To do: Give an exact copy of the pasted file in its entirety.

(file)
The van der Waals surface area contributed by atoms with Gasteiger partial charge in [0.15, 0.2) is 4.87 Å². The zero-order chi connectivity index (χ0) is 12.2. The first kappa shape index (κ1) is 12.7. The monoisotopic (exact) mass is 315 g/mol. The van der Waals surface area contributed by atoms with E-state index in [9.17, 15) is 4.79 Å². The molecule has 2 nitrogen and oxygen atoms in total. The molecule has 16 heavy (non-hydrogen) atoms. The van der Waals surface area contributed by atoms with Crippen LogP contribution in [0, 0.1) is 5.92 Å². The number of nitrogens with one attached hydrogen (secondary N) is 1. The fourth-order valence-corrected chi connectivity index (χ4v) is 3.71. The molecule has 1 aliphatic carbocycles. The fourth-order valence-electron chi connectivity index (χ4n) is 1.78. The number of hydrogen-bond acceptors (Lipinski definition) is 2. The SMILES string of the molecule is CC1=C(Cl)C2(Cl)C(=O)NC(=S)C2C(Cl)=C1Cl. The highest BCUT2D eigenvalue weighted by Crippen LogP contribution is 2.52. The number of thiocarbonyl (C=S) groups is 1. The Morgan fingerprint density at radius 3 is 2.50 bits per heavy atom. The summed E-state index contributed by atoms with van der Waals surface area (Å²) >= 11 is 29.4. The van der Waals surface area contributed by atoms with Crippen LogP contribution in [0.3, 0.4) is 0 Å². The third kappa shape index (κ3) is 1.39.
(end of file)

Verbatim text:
The van der Waals surface area contributed by atoms with Gasteiger partial charge in [0.15, 0.2) is 4.87 Å². The zero-order chi connectivity index (χ0) is 12.2. The first kappa shape index (κ1) is 12.7. The monoisotopic (exact) mass is 315 g/mol. The van der Waals surface area contributed by atoms with E-state index in [9.17, 15) is 4.79 Å². The molecule has 2 nitrogen and oxygen atoms in total. The molecule has 16 heavy (non-hydrogen) atoms. The van der Waals surface area contributed by atoms with Crippen LogP contribution in [0, 0.1) is 5.92 Å². The number of nitrogens with one attached hydrogen (secondary N) is 1. The fourth-order valence-corrected chi connectivity index (χ4v) is 3.71. The molecule has 1 aliphatic carbocycles. The fourth-order valence-electron chi connectivity index (χ4n) is 1.78. The number of hydrogen-bond acceptors (Lipinski definition) is 2. The SMILES string of the molecule is CC1=C(Cl)C2(Cl)C(=O)NC(=S)C2C(Cl)=C1Cl. The highest BCUT2D eigenvalue weighted by Crippen LogP contribution is 2.52. The number of thiocarbonyl (C=S) groups is 1. The Morgan fingerprint density at radius 3 is 2.50 bits per heavy atom. The summed E-state index contributed by atoms with van der Waals surface area (Å²) >= 11 is 29.4. The van der Waals surface area contributed by atoms with Crippen LogP contribution in [0.3, 0.4) is 0 Å². The third kappa shape index (κ3) is 1.39.